In another aspect, the invention is directed to one or more populations of nanowires immobilized on a planar surface of a substrate, where the population(s) of nanowires are substantially longitudinally oriented in a first direction parallel to the planar surface.

Similarly, the invention includes populations of nanowires immobilized on a surface of a substrate that comprise a first set of nanowires immobilized in a first selected region of the surface of the substrate, and a second set of nanowires immobilized in a second selected region of the surface of the substrate, the second selected region being separate from the first selected region.

The invention is also directed to a nanowire based device that comprises at least a first population of nanowires immobilized in at least a first region of a surface of a substrate, the first population of nanowires being substantially longitudinally oriented in a first direction. The devices of the invention typically include at least first and second electrical contacts disposed on the first region of the surface of the substrate. The first and second electrical contacts are typically separated from each other on the first surface of the substrate in the first direction by a less than an average length of the nanowires in the population of nanowires.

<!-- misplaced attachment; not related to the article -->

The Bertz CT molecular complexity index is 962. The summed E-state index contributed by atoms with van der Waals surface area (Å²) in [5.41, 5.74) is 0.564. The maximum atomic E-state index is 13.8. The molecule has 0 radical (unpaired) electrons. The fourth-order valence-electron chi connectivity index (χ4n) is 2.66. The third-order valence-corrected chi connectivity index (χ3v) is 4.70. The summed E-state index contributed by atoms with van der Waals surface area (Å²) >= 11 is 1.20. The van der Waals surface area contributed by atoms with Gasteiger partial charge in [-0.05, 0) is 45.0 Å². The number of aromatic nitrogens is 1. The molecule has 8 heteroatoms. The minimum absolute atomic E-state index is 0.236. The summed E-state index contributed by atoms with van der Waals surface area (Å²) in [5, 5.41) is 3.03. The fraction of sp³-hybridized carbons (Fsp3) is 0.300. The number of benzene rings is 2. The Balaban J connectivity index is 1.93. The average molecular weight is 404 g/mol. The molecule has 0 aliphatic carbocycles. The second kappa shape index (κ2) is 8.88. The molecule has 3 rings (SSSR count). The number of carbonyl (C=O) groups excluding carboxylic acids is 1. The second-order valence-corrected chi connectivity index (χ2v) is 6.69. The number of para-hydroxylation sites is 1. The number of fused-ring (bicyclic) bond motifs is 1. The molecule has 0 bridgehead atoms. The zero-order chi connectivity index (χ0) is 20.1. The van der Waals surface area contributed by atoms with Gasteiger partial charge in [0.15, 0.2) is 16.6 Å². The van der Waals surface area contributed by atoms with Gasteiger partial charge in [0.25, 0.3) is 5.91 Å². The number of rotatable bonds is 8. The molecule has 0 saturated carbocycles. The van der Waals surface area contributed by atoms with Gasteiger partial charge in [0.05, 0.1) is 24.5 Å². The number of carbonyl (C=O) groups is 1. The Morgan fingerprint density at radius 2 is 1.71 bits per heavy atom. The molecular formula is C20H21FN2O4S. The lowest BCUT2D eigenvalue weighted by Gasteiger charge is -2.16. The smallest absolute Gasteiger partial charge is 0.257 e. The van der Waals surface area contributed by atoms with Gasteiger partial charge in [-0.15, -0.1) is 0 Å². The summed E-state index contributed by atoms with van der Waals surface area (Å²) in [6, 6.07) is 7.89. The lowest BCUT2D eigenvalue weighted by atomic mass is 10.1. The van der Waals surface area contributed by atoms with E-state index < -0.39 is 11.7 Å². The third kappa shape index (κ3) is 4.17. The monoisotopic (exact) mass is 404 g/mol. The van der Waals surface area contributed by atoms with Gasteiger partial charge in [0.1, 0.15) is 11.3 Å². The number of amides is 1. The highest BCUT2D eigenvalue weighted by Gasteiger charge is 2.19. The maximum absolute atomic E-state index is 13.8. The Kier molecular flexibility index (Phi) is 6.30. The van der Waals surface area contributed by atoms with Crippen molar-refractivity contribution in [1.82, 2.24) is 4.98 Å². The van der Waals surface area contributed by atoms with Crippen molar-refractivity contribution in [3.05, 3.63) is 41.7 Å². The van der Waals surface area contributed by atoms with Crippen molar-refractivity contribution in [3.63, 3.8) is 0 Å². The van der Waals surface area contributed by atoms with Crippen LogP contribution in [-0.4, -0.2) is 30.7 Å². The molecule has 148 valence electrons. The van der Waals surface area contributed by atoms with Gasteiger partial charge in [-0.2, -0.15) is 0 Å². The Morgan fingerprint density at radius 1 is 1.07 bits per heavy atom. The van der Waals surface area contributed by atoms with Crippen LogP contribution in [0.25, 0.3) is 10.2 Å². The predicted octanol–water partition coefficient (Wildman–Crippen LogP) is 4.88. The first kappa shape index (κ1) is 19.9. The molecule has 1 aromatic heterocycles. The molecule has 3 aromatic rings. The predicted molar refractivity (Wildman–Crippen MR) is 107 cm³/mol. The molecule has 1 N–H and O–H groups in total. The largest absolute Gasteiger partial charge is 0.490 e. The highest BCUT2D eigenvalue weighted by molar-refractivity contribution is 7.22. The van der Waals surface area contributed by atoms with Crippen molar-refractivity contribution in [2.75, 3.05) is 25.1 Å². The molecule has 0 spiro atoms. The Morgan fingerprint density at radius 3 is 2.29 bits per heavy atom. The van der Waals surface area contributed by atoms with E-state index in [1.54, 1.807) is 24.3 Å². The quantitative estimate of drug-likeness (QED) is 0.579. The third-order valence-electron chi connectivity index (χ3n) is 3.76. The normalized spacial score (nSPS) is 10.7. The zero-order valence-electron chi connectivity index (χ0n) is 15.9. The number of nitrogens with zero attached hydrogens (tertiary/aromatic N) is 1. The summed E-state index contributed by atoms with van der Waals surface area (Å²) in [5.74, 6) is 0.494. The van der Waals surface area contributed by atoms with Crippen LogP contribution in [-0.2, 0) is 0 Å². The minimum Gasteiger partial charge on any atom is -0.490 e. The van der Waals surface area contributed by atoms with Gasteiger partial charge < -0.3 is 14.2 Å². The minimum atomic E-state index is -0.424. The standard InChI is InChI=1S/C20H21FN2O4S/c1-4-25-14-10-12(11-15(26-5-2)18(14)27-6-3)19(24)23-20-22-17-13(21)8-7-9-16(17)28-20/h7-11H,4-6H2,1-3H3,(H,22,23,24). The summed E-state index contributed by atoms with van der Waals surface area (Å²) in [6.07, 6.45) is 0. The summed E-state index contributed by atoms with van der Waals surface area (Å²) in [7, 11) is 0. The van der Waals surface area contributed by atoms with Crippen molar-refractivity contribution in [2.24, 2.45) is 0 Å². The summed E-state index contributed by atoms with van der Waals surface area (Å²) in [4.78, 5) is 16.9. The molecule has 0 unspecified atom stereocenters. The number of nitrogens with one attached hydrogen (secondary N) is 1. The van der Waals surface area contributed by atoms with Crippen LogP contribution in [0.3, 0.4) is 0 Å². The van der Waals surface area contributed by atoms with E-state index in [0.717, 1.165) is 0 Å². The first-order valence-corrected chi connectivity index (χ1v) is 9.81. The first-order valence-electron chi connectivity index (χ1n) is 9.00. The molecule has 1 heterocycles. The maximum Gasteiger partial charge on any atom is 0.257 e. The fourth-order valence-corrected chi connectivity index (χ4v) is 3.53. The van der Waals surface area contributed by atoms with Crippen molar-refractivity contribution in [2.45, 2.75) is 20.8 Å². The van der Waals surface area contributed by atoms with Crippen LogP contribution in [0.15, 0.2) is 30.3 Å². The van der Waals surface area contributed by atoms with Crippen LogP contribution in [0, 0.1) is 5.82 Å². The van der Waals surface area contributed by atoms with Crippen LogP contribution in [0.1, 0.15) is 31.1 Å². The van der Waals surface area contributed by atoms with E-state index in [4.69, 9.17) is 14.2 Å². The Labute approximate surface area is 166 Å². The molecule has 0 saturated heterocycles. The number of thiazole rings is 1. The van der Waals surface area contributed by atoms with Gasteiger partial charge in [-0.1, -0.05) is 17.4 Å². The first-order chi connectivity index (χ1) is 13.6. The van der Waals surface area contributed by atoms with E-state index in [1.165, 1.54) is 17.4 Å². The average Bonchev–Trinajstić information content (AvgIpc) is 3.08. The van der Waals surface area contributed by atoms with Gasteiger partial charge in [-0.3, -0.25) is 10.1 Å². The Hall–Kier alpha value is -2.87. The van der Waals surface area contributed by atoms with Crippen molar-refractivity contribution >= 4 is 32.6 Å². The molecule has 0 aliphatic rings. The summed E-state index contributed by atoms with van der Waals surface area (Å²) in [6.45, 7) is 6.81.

The invention also includes a substrate comprising a plurality of populations of nanowires deposited upon a first surface of said substrate, wherein each of the populations of nanowires is deposited and immobilized in a separate discrete region of the surface of the substrate. In preferred aspects, electrical contacts are disposed in the separate regions such that at least one wire in the populations of nanowires bridges and connects at least two electrical contacts.